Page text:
WASHINGTON -- Publisher John McGoff, insisting on his innocence and stopping short of a Supreme Court test, has consented to an order by the Securities and Exchange Commission prohibiting him from falsifying any filings with the agency.
The SEC, in court papers filed Wednesday, made public details of McGoff's purchase of the Sacramento Union newspaper in California and the increase in his other holdings made possible by an $11.3 million no-interest loan from South Africa.
The SEC obtained a permanent injunction from the U.S. District Court for the District of Columbia prohibiting McGoff and his Global Communications Corp. from falsifying any filings with the regulatory agency.
McGoff consented to the SEC order without admitting or denying guilt, avoiding a court battle and stopping far short of the Supreme Court test his attorney once vowed would result from the case.
'I continue to believe that all of my prior statements, editorial activity and reporting activity have presented a true picture of issues regarding the relations between our country and Southern Africa -- which is more than I can say for many of the newspapers in this country,' McGoff said in a statement issued by his Lansing, Mich., headquarters.
'All the decisions I have made as a publisher, editor and writer have been made based upon my own independent, best judgment as an American and not as a 'tool' or 'front' of any foreign person or government,' he continued.
'I agreed to settle this dispute because the lengthy investigation by the commission and the drawn-out nature of these proceedings has been extremely burdensome to me and my family both financially and personally.'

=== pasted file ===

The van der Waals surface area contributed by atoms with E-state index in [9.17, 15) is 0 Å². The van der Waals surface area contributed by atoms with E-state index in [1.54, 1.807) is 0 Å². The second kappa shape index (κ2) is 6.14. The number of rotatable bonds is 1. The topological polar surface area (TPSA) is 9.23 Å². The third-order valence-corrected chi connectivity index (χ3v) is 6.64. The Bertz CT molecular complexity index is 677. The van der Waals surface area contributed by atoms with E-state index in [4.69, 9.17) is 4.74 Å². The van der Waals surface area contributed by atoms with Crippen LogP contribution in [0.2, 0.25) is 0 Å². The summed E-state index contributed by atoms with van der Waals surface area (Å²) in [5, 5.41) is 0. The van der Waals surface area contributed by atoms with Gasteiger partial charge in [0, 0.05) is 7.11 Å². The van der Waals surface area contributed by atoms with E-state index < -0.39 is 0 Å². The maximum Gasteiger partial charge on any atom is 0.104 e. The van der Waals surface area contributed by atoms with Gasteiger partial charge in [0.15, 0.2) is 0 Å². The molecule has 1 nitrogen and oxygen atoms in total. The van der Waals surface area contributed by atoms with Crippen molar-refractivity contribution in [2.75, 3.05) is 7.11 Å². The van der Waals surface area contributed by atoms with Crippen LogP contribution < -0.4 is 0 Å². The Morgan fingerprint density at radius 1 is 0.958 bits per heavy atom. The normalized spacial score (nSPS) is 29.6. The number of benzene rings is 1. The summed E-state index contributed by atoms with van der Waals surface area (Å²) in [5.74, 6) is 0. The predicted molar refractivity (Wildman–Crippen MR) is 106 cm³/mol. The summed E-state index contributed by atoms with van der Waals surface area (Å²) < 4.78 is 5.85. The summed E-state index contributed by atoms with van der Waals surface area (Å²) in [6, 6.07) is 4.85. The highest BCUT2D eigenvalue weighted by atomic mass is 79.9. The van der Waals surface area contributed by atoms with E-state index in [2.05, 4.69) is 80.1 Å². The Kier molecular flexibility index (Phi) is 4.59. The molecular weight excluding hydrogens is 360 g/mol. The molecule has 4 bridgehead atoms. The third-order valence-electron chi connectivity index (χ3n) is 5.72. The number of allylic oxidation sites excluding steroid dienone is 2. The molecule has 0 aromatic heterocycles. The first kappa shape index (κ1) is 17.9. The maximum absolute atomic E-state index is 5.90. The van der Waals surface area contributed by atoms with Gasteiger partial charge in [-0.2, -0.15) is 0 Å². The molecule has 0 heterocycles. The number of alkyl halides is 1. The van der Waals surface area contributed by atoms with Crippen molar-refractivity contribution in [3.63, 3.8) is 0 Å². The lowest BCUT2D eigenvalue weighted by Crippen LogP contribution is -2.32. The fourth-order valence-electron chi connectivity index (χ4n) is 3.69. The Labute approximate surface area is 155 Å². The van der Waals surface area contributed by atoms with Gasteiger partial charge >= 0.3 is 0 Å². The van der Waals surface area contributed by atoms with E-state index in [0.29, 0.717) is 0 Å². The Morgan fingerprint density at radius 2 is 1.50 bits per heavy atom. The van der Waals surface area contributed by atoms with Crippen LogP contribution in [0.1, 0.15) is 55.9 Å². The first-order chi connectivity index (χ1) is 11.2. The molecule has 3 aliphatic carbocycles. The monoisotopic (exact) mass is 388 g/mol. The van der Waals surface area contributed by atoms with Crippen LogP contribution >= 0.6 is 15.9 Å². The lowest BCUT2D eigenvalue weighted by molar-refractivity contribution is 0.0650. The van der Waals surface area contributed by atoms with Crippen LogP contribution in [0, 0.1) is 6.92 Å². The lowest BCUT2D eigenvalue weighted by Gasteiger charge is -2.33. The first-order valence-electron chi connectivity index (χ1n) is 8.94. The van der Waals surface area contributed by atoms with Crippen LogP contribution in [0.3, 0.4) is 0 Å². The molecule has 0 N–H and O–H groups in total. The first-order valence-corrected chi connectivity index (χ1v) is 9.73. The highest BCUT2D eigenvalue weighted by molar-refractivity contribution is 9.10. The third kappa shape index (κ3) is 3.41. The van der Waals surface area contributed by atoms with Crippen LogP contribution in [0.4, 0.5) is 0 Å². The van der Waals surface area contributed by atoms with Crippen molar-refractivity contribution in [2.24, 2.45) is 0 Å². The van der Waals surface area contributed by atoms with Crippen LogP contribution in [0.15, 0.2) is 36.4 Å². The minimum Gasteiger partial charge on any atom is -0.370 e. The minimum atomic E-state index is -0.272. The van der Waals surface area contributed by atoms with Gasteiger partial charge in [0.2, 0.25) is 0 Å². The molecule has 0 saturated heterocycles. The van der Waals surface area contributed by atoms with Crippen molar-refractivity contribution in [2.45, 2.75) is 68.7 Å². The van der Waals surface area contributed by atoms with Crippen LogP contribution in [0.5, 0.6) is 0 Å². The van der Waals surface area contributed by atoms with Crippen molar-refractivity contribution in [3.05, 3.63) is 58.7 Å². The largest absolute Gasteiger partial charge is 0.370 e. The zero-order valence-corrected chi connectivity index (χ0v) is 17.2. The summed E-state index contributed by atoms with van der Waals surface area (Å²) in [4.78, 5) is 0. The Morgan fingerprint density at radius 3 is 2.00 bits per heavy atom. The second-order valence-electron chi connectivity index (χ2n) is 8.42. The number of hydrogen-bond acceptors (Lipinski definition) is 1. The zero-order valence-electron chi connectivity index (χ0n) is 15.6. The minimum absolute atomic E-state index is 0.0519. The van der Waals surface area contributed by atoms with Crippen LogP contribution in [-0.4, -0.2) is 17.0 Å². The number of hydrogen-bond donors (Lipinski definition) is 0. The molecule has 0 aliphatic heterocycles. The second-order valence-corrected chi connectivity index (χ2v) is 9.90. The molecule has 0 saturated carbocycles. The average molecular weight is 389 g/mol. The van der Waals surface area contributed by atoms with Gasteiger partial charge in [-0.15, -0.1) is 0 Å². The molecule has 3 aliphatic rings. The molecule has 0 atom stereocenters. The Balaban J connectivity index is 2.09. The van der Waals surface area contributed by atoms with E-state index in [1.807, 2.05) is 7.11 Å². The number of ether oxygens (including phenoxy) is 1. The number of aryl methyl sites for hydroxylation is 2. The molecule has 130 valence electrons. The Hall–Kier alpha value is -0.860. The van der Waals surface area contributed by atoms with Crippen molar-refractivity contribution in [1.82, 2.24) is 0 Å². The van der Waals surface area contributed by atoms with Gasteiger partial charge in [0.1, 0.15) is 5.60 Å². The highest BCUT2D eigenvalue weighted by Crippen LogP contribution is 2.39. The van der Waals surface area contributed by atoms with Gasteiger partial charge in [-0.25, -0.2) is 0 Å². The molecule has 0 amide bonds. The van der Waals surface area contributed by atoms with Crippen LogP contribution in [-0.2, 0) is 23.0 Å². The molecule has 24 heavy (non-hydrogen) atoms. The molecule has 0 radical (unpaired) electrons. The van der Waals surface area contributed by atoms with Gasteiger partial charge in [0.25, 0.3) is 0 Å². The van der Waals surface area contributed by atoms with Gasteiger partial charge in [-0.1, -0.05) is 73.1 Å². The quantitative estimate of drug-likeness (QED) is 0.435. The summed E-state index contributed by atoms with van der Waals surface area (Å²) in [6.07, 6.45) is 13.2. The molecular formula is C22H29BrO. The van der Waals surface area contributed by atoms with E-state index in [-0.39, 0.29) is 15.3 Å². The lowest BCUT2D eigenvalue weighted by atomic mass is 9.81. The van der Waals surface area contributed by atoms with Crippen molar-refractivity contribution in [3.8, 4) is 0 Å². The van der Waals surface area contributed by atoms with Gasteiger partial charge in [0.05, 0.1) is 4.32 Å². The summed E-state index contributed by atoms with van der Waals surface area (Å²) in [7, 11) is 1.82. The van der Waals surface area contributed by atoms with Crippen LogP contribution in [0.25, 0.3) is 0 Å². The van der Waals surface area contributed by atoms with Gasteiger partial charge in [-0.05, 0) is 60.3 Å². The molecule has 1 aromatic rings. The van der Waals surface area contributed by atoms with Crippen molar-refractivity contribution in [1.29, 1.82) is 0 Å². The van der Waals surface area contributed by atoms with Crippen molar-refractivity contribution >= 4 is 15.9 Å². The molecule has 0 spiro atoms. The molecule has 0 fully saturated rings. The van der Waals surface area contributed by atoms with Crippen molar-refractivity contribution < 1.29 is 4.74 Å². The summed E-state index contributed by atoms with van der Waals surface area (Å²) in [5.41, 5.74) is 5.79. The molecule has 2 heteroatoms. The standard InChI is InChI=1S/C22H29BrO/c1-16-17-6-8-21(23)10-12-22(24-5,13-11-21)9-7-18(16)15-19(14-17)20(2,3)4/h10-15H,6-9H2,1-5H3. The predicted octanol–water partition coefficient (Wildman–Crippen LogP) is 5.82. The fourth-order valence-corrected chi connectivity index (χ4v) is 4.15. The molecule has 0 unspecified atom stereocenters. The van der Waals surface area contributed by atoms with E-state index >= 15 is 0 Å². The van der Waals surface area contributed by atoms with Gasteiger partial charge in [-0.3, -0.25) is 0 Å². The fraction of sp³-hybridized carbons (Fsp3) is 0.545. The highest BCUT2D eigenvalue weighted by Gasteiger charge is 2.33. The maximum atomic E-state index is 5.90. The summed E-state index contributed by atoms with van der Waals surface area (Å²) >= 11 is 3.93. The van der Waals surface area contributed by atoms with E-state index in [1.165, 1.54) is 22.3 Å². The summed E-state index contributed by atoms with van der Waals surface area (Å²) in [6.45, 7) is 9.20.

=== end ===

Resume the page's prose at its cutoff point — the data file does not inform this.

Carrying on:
The SEC began investigating the publisher in 1979 after reports by the South African Judicial Commission that he had received $11.3 million from that government beginning in 1974. The South African government minister was accused of organizing a secret multimillion-dollar international propaganda campaign to improve South Africa's image abroad.
McGoff denied the allegations when they were first disclosed and fought the SEC's investigation at every turn.
In 1981 the Los Angeles Times reported there was evidence McGoff diverted a small portion of the South African funds to his own use for a swimming pool, boat and a house.
The SEC said the money was originally supposed to be used to purchase the Washington Star, which has since folded.
When the Star sale fell through in 1974, McGoff used $6 million in South African funds to purchase the Sacramento Union, the SEC said, and, according to other disclosures, bought a $1.3 million interest in UPITN, a television news agency then partly owned by United Press International.
Prior to its liquidation McGoff's Panax Corp. owned and operated more than 40 small daily and weekly newspapers in various parts of the United States. McGoff is also sole shareholder, chairman of the board and president of Global Communications Corp., which owns the Sacramento Publishing Co. and has assumed most of the former Panax properties.